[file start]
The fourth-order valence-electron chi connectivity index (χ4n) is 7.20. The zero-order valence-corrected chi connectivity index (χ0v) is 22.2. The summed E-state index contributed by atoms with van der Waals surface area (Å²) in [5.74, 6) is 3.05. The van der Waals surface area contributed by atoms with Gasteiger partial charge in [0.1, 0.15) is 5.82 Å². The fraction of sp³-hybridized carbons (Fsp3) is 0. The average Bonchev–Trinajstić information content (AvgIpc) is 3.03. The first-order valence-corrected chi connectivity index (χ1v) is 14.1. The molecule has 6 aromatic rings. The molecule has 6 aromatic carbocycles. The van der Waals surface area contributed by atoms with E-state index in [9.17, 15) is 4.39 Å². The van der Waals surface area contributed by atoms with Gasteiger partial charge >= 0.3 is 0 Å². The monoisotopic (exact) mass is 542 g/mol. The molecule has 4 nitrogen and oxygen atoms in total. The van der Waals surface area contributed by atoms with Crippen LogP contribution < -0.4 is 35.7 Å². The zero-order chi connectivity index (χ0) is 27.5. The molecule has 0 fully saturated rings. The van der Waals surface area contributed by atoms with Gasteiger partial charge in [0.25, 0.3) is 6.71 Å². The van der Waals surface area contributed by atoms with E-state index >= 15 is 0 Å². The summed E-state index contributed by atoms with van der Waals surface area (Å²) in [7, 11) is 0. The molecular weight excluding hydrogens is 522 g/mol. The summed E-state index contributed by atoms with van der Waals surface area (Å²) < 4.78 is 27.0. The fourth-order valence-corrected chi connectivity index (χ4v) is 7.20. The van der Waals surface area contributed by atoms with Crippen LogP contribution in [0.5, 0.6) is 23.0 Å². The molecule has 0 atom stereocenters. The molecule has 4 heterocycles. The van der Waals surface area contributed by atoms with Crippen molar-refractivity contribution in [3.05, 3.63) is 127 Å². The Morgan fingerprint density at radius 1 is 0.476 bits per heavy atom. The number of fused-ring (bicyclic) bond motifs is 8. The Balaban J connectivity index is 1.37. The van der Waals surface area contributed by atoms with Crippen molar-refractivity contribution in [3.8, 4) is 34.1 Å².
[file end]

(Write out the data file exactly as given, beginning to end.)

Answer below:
The fourth-order valence-electron chi connectivity index (χ4n) is 7.20. The zero-order valence-corrected chi connectivity index (χ0v) is 22.2. The summed E-state index contributed by atoms with van der Waals surface area (Å²) in [5.74, 6) is 3.05. The van der Waals surface area contributed by atoms with Gasteiger partial charge in [0.1, 0.15) is 5.82 Å². The fraction of sp³-hybridized carbons (Fsp3) is 0. The average Bonchev–Trinajstić information content (AvgIpc) is 3.03. The first-order valence-corrected chi connectivity index (χ1v) is 14.1. The molecule has 6 aromatic rings. The molecule has 6 aromatic carbocycles. The van der Waals surface area contributed by atoms with E-state index in [9.17, 15) is 4.39 Å². The van der Waals surface area contributed by atoms with Gasteiger partial charge >= 0.3 is 0 Å². The monoisotopic (exact) mass is 542 g/mol. The molecule has 4 nitrogen and oxygen atoms in total. The van der Waals surface area contributed by atoms with Crippen LogP contribution < -0.4 is 35.7 Å². The zero-order chi connectivity index (χ0) is 27.5. The molecule has 0 fully saturated rings. The van der Waals surface area contributed by atoms with Gasteiger partial charge in [0.25, 0.3) is 6.71 Å². The van der Waals surface area contributed by atoms with E-state index >= 15 is 0 Å². The summed E-state index contributed by atoms with van der Waals surface area (Å²) in [7, 11) is 0. The molecular weight excluding hydrogens is 522 g/mol. The summed E-state index contributed by atoms with van der Waals surface area (Å²) < 4.78 is 27.0. The fourth-order valence-corrected chi connectivity index (χ4v) is 7.20. The van der Waals surface area contributed by atoms with Crippen LogP contribution in [0.5, 0.6) is 23.0 Å². The molecule has 0 atom stereocenters. The molecule has 4 heterocycles. The van der Waals surface area contributed by atoms with Crippen molar-refractivity contribution in [3.05, 3.63) is 127 Å². The Morgan fingerprint density at radius 1 is 0.476 bits per heavy atom. The number of fused-ring (bicyclic) bond motifs is 8. The Balaban J connectivity index is 1.37. The van der Waals surface area contributed by atoms with Crippen molar-refractivity contribution in [3.8, 4) is 34.1 Å².